Strayhorn, William (Billy) Thomas
by Mary Pettis Sanford, 1994
(29 Nov. 1915–31 May 1967)
William Thomas Strayhorn, African American jazz musician, came from families (Strayhorns, Youngs, and Craigs) established in Hillsborough for generations; there seems to be some evidence of West Indian strains in his ancestry. The second son of Hillsborough natives James Nathaniel and Lillian Morgot Young Strayhorn, William (named for a Durham uncle) was born in Dayton, Ohio, but spent many months in his childhood at the Hillsborough home of his Strayhorn grandparents, Jobe, employed at the local mill as an office clerk and still remembered for his fine penmanship and manners, and Lizzie, whose flower garden where the child played is said to have furnished imagery for his later lyrics. This grandmother, Strayhorn told an interviewer, was the primary influence during his first ten years, and her house his first real home. There his musical precocity surfaced very early when, as a preschooler, he learned to play hymns on her piano and to pick out any Victrola record requested. His first year of school was in a Hillsborough building later destroyed, with all its records, by fire.
His education continued in Pittsburgh, where his family settled and his father entered the construction business. Aware of the boy's gifts, the parents provided him with private music lessons and sent him to the Pittsburgh Musical Institute, where he studied classical music. At Westinghouse High School, he played in the school band and attended the classes of the same teacher who had instructed jazz pianists Mary Lou Williams  and Errol Garner.
By Strayhorn's own account, a Pittsburgh performance by the band of the well-established jazz musician Duke Ellington  dazzled and inspired the eighteen-year-old boy, then employed as a soda fountain clerk. He formed a trio that played daily on a city radio station, and he composed three songs with lyrics: "My Little Brown Book," "Something to Live For," and "Life Is Lonely," later famous under the title "Lush Life" and judged by a jazz authority in 1968 as a sophisticated work that alone qualified its writer for a place in an exclusive hall of fame.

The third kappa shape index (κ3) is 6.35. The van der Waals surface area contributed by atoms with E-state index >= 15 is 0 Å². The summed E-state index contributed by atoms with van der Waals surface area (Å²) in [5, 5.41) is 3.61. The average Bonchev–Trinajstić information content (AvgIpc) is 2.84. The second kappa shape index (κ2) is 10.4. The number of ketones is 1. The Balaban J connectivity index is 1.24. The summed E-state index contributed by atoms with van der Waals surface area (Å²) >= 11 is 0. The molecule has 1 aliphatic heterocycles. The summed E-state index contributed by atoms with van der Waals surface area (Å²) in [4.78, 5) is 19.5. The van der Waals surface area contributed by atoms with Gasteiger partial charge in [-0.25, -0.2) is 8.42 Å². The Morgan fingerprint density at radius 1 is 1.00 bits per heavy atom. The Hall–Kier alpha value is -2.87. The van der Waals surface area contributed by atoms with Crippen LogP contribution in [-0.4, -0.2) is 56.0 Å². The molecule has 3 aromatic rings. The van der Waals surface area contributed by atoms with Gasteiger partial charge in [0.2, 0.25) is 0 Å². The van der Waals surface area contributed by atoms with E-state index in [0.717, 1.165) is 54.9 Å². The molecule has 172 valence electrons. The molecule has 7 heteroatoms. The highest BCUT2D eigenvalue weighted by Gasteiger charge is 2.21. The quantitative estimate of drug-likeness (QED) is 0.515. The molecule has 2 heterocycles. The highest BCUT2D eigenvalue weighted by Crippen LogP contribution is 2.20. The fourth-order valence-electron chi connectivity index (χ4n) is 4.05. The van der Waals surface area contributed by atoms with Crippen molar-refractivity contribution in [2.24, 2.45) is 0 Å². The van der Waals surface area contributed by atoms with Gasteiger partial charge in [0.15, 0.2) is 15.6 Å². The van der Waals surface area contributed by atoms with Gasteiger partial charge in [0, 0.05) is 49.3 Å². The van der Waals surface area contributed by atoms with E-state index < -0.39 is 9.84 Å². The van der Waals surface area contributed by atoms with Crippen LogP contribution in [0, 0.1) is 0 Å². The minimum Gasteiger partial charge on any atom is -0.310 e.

When Ellington returned to Pittsburgh four years later, a friend persuaded Strayhorn to seek an audition at which he played these compositions. Impressed, Ellington took "Something to Live For" and recorded it three months later; the resulting praise prompted him to send for Strayhorn, who joined him in New Jersey as a promising protégé with a vague appointment to write lyrics for Ellington's songs. By the end of the year, Strayhorn was scoring most of Ellington's small band dates and beginning to arrange and compose for the full band. His lifelong collaboration with Ellington had begun.
Described by a historian as "without parallel in the history of jazz and possibly of all music," this remarkable partnership between Ellington the famous and flamboyant cosmopolite and Strayhorn the modest provincial sixteen years his junior merged the gifts of both into what appeared to many observers to be one creative musical organism. They composed together so spontaneously and interdependently—sometimes even by long-distance telephone—that it was said, "Neither was sure at times who contributed what to a finished piece." Many of Strayhorn's compositions were attributed to Ellington, partly because his fame ensured an audience and sales and partly because neither man genuinely cared so long as the music was written, performed, and heard as widely as possible. In time, even their piano playing was indistinguishable except to experts, a phenomenon that puzzled the partners, who considered their styles distinctly different. Strayhorn maintained that Ellington's real instrument was his band, through which he melded the many instrumentalists (including an extraordinary number of top-ranking performers) into a varying whole that produced what was called the unmistakable "Ellington sound." Strayhorn and Ellington wrote for this instrument as its components changed when musicians joined the band and left it. Strayhorn is credited with discovering Jimmy Blanton, who revolutionized the role of the bass. In addition to composing music and lyrics, Strayhorn did arrangements and orchestration for the band and sometimes substituted for Ellington at piano. His marked indifference to attention, publicity, status, credits, and money in a profession in which such goals are avidly pursued made it notoriously difficult to lure him to recording studios or concert stages for star performances, with the result that recordings of these rare events are now treasured by collectors.